Review: Knight and Day (2010)

Knight and Day, a romance-spy thriller directed by James Mangold, could easily be called Charade with Modern Gadgets. Or maybe just Cruise and Diaz like the promotional poster tells us.

Tom Cruise and Cameron Diaz, who reunite on screen for the first time since 2001’s Vanilla Sky, are far bigger than the movie itself. How these star personas play out in the film, however, are two completely different stories.

Knight and Day (2010)

Diaz is June, a woman who owns a garage in Boston and doesn’t have much excitement in her life. On her way from Wichita (another unsuccessful title for this film) to Boston, she unintentionally crosses paths with Roy Miller, a special agent who has gone rogue. Miller and his ex-partner Fitzgerald (Peter Sarsgaard) are duking it out over a never-ending battery that takes the character’s on an international chase. Roy and June venture everywhere – New York City, a deserted island, Salzburg, Spain – trying to allude the bad guys (whoever they may be) and save the battery’s inventor (Paul Dano) from the feds and some Spanish arms dealers.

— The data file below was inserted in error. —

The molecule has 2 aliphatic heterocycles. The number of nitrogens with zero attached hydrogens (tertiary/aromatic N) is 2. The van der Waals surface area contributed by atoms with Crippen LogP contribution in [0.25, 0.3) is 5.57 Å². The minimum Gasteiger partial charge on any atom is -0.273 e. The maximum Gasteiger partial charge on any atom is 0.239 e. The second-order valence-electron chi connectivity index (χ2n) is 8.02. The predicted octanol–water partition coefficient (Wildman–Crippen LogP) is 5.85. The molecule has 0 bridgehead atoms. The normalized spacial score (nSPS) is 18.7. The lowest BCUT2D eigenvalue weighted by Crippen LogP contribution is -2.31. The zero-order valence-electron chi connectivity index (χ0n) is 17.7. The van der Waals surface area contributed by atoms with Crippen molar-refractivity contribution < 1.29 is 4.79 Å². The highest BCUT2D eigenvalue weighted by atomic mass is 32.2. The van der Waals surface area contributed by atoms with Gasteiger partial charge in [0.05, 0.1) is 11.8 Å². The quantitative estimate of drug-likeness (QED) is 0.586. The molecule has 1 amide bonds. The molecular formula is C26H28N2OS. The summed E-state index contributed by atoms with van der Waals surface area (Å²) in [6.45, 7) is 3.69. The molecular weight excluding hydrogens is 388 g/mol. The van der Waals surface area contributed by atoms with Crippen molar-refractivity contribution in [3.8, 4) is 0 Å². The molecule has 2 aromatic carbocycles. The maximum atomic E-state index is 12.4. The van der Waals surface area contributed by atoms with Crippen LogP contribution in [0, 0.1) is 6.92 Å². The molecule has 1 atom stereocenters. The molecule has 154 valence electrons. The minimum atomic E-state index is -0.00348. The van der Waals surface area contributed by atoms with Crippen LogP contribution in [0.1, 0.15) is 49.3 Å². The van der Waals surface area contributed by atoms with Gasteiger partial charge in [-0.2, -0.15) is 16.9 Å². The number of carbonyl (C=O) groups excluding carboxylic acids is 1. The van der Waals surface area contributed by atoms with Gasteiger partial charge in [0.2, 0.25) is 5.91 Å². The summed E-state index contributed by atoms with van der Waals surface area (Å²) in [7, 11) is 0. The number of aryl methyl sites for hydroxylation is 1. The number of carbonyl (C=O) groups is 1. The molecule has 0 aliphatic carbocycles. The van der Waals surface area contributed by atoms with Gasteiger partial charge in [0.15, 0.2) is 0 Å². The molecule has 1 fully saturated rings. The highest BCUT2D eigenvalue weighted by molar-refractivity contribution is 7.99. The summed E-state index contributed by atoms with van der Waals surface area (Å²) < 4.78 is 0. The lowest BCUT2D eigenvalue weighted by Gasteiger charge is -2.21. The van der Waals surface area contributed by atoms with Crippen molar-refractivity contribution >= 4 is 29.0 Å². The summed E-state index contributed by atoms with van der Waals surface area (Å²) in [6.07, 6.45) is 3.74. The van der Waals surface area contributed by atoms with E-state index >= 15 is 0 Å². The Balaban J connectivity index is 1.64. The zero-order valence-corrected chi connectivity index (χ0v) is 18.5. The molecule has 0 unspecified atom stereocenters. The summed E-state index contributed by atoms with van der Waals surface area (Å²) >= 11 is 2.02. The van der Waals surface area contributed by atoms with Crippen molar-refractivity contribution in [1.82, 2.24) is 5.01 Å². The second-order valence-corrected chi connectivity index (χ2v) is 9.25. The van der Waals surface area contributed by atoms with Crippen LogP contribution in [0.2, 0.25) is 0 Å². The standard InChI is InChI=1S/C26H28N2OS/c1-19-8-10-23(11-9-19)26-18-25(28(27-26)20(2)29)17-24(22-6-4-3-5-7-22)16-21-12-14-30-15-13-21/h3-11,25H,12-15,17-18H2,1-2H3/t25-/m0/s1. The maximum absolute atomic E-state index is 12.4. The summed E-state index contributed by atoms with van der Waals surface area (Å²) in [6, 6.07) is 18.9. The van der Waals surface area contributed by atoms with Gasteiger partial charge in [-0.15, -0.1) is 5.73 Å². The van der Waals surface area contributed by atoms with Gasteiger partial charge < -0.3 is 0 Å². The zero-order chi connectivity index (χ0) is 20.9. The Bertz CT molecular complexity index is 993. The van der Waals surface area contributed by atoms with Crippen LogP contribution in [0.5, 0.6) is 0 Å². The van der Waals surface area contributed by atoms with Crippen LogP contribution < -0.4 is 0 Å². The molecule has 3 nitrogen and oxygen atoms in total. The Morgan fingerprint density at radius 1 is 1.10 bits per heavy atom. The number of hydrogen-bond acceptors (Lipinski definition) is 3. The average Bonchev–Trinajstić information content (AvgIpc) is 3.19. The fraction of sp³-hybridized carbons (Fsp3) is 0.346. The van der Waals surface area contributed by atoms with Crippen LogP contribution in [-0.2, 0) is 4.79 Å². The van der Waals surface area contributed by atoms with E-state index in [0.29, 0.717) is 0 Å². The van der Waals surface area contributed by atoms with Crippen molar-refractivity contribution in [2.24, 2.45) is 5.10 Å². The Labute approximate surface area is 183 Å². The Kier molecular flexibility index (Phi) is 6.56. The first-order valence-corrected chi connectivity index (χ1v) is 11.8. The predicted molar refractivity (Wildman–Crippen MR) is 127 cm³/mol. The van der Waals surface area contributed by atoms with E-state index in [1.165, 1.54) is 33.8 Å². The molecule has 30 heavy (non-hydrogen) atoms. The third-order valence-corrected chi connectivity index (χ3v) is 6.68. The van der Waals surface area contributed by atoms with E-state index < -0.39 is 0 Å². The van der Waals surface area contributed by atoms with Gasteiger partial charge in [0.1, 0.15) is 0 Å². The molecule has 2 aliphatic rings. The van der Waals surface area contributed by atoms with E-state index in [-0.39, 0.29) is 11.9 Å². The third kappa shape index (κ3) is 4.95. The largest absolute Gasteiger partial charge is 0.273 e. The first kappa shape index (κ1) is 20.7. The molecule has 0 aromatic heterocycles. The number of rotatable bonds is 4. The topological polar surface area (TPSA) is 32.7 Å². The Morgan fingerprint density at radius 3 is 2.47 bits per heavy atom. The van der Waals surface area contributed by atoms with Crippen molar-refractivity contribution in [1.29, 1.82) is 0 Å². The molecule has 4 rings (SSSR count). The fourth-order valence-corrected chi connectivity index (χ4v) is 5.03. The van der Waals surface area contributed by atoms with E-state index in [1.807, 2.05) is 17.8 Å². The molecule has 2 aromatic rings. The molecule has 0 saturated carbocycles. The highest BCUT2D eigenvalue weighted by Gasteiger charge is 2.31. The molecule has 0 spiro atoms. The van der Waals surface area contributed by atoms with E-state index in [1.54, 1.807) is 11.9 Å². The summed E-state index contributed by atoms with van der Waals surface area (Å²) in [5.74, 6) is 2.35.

As a romance-action-spy thriller, Knight and Day is filled with twists and turns. We never really know who is good, who is evil, or if Roy is just plain nuts. And June? She is the everywoman foil to Roy’s super spy. She is, at first, an unwilling participant in the mayhem who mostly screams, is frequently drugged and unconscious, or gawks at Roy for the entire film. But as appealing, charming, and irritating as Diaz is in Knight and Day, she is no match for Cruise and his star persona.

I surprisingly found myself enjoying Knight and Day. I went into this movie expecting nothing except a few eye rolls at the sight of Tom Cruise. No one needs a career boost more than Tom Cruise. Knight and Day (along with the Les Grossman buzz) provides Cruise with just that. The Les Grossman character shows that Cruise is willing to go to great lengths to get a laugh. Knight and Day shows that Cruise knows exactly how to use his charisma without prosthetics or pure vulgarity to fully fix his image. (Whether it pays off at the box office is another story.)

Overall, Knight and Day is a fun summer movie. With Eclipse-mania knocking at our doors, sometimes that is just need what you need.

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